Her hometown fans wanted something to talk about, and Fantasia Barrino delivered.
The Triad's favorite daughter on Fox's "American Idol" television program swooped through North Carolina on Thursday; an afternoon performance at Providence Place's First Wesleyan Church capped a daylong visit.Barrino serenaded fans with "Something to Talk About," a cover of Bonnie Raitt's 1991 hit single. And Barrino gushed praise for the friends, family and "real people" of North Carolina whom she credits for success.
"I love y'all! Thank you all so much!" Barrino said. "We're almost there! We're almost there!"
More than 3,000 people showed up to see Barrino, High Point police estimated. Lt. Walter Heaviland said the crowd numbered twice that of the 1,700 available seats.
"For every one person we let in, there's easily another person outside," Heaviland said. "It's a nice little soiree."
Barrino's appearance came a day after placing among the bottom two vote-getters on the show. Contestants perform once each week on national television, and viewers have two hours afterward to cast votes for their favorites.
The person with the fewest votes leaves the show.
On Wednesday, that person was Oakland, Calif., native La Toya London. London and Barrino were long considered judges' picks for the final showdown between the remaining contestants.
Judges - acid-tongue music executive Simon Cowell, former pop star Paula Abdul and music producer Randy Jackson - critique performances but get no say in outcomes.
All three expressed shock that both "divas" fell short in the vote tallies. Barrino and London gave solid performances the night before, judges said, and did not deserve elimination.
"Honestly, I think Americans got this one wrong," Abdul said. Jackson called it a "travesty."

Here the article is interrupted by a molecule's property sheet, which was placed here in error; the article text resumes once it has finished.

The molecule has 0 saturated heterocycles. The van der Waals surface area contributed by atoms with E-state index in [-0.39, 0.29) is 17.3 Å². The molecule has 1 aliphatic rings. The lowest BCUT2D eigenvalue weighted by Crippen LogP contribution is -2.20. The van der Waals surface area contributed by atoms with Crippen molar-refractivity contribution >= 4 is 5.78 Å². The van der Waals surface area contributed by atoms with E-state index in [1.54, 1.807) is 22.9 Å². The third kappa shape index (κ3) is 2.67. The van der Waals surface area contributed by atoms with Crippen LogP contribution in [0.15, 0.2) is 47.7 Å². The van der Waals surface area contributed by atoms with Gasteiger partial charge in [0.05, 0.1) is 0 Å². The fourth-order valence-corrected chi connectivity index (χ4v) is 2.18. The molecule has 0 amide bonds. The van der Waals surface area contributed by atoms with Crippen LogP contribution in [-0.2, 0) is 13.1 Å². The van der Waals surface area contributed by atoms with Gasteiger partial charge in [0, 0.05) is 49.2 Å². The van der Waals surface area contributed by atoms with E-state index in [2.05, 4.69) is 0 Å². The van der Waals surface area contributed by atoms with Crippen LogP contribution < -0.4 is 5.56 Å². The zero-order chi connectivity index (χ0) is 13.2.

Fans outside Providence Place made similar observations while awaiting Barrino's arrival. And a few smelled conspiracy in Wednesday's show.
"You had the two best singers of the event in the bottom two," said High Point resident Joan McCorkle, who voted six times Tuesday night. "Fox needs to tell how many calls each contestant got, and they need to leave the lines open longer because not enough people could get through."
"There ain't no way La Toya or Fantasia should have been in the bottom two," said Prudence Holmes of Salisbury. "Ain't no way."
Other fans saw a silver lining.
"I was worried when it was down to her and La Toya," said Tim Crews of Browns Summit. "But now I think her best competition is out."
High Point officials presented Barrino on Thursday with a key to the city. And proclamations were read from the High Point City Council and Guilford County Board of Commissioners, both of which passed resolutions honoring their hometown star.
Barrino wept often at Thursday's show of support. "American Idol" producers plan to use footage of the event in segments during next week's programs.
Barrino goes head-to-head Tuesday night with Diana DeGarmo and Jasmine Trias, the other two contestants to survive this week's round. DeGarmo is from Atlanta. Trias hails from Hawaii.
Barrino's "going all the way, no doubt," said Oneeka Lockhart of High Point, who attended the event with her 4-year-old daughter, Miyah. "We've always believed in her, and we will continue to."
For the second time in the show's three-year history, North Carolina will be represented during the final round. Raleigh native Clay Aiken finished second last season . He later signed a recording contract with RCA.
"Thank you for supporting me, and don't stop. Get on the phone and vote 300 times!" Barrino told Thursday's audience. "I'm so excited. I can't stop shaking. I'm working hard to bring it home."
\ Contact Eric J.S. Townsend at 373-7008 or email@example.com